HUDSON — Boat builder Ralph Brown can't seem to sit still, shifting in his chair and then, finally, bounding out the door of his cluttered, stand-alone office toward an old fiberglass boat parked in knee-high weeds around back.
"This is where it all started," he said, kneeling and pointing toward the boat's weathered, corrugated hull. "This design."
Then Brown is up and off to a Quonset hut across the boatyard where his latest venture — The Forgiven — awaits.
From humble beginnings, Brown has ascended to storied heights. He and his brother, Robert, set world records for their trip from North Carolina to Bermuda to New York in a 21-foot fishing boat built by Brown's company, Dream Boats, and then two years later in 2009 for crossing the Atlantic in the same vessel. The excursions made headlines worldwide but they pale compared to the next record-setting trek Brown has planned. This November he aims to challenge a British team to make the fastest around-the-world voyage in a powerboat under 100 feet, now set at 61 days.
Brown is building his craft — a cross between a catamaran and a space shuttle — with fellow boat builder Marin Savov at a boatyard in Hudson a quarter mile east of U.S. 19.
So far, Brown has constructed the form for the catamaran's two fiberglass hulls, which sits in the Quonset hut. But he concedes he's in a race against time to raise the $350,000 needed to develop the remaining components and to acquire The Forgiven's two 550-horse power engines and two-speed transmission.
Brown is constantly on the phone wooing investors, but remains steadfast in his optimism to leave by the Nov. 8 departure date: "Building the boat is easy. Getting the funding is hard."
The teams will set sail at the same time from opposite sides of the Atlantic. The British crew and their 90-foot vessel, Accomplish More, will depart from Gibraltar while Brown's five-man team, including brothers Robert and Chris, will leave from Puerto Rico. From there, Brown will sail west to the Panama Canal.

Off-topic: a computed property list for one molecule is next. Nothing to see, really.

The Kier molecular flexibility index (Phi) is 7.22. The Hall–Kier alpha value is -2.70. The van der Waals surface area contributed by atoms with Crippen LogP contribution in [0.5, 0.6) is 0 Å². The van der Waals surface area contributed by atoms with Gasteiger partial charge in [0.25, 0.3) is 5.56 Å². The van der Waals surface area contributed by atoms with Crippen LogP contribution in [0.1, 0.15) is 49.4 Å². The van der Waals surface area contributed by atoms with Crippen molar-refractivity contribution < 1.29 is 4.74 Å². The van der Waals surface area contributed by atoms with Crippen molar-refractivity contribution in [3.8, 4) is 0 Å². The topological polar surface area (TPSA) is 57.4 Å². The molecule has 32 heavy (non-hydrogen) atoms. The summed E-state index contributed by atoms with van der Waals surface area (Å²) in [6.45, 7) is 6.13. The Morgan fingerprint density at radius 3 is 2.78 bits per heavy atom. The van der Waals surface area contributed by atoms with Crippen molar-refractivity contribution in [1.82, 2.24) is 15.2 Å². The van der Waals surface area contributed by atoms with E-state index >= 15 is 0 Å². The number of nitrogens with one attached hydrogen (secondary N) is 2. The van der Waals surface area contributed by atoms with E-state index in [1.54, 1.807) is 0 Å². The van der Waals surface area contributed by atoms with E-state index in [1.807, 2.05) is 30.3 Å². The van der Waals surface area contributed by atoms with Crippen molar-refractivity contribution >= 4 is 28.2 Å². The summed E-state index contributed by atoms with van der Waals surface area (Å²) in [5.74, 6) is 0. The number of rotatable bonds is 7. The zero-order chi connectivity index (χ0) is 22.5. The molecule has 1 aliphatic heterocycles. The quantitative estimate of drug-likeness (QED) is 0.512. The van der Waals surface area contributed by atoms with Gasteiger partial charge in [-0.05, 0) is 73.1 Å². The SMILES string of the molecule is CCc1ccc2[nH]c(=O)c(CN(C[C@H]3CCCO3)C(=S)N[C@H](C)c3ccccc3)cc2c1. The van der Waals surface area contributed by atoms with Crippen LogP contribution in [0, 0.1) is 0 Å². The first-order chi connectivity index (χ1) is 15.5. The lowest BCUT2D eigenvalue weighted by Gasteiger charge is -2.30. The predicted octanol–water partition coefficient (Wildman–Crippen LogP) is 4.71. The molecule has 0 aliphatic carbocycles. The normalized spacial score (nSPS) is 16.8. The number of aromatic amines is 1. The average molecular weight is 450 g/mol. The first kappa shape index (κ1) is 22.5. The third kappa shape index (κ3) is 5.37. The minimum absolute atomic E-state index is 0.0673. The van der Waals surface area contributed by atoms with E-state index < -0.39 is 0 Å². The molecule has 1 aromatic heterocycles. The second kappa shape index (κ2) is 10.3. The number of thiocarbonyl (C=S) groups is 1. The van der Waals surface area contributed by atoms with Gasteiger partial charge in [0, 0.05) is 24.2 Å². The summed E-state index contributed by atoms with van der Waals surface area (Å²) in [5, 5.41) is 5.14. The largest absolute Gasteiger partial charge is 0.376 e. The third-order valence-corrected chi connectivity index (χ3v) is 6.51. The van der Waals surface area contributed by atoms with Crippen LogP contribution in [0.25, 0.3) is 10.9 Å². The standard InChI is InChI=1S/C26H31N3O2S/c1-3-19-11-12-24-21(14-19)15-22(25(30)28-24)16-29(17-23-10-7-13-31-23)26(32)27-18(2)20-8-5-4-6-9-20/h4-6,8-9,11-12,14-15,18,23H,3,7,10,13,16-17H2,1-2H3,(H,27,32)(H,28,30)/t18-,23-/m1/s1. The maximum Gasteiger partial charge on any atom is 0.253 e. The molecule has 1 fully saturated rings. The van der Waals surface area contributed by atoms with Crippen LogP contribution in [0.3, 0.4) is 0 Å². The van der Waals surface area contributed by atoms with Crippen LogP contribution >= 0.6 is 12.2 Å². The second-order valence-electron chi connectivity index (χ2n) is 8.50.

The vessels are vastly different. Accomplish More is essentially a long single hull made of aluminum, while The Forgiven will have two hulls running 56 feet — about a third smaller than the British boat — made of fiberglass. The shuttle will sit on top and the engines inside the pontoons.
The key, Brown said, lies in the boat's design to slice through waves. Trimming the weight helps the vessel ride higher and lowers the amount of fuel needed to power the craft. When full, Accomplish More carries 6,600 gallons of diesel, while Brown's The Forgiven will need only 3,400 gallons.
Even its space shuttle design serves a purpose: to penetrate wind and waves.
"We don't expect to just beat the record. We expect to smash it," Brown said.
The 55-year-old said he first dreamed about circumnavigating the world 10 years ago and started design work a couple of years after that — shortly before he and his brother set off for Bermuda in Brown's fishing boat.
Brown created the boat with its unique "tri-tunnel" hull for both deep and shallow waters. Sailing across the Atlantic was meant to demonstrate the boat's seaworthiness and to boost sales. At first it worked. He lined up investors and secured a building to mass-produce boats, but the investors backed out after the 2010 Deepwater Horizon oil spill, fearing a downturn in boat sales along the Gulf Coast — their primary market.
Brown, who grew up around boats in Cocoa Beach, wasn't deterred. He continued to seek investors and focused on The Forgiven, a reference to his Christian faith, and on his next voyage.
Not everyone shares Brown's spirit of adventure, though. His wife, Anne, shakes her head at mention of his plans. "She thinks I'm loony, missing a few marbles," Brown said, laughing.
Robert Brown said he elicits similar reactions from friends and family who can't fathom why the two go to such extremes. "Most of them think we're stupid. They ask, 'What's the point? Who cares? Why put yourselves in danger?' " he said. "They don't understand it's an adventure."
Rich Shopes can be reached at firstname.lastname@example.org or (727) 869-6236.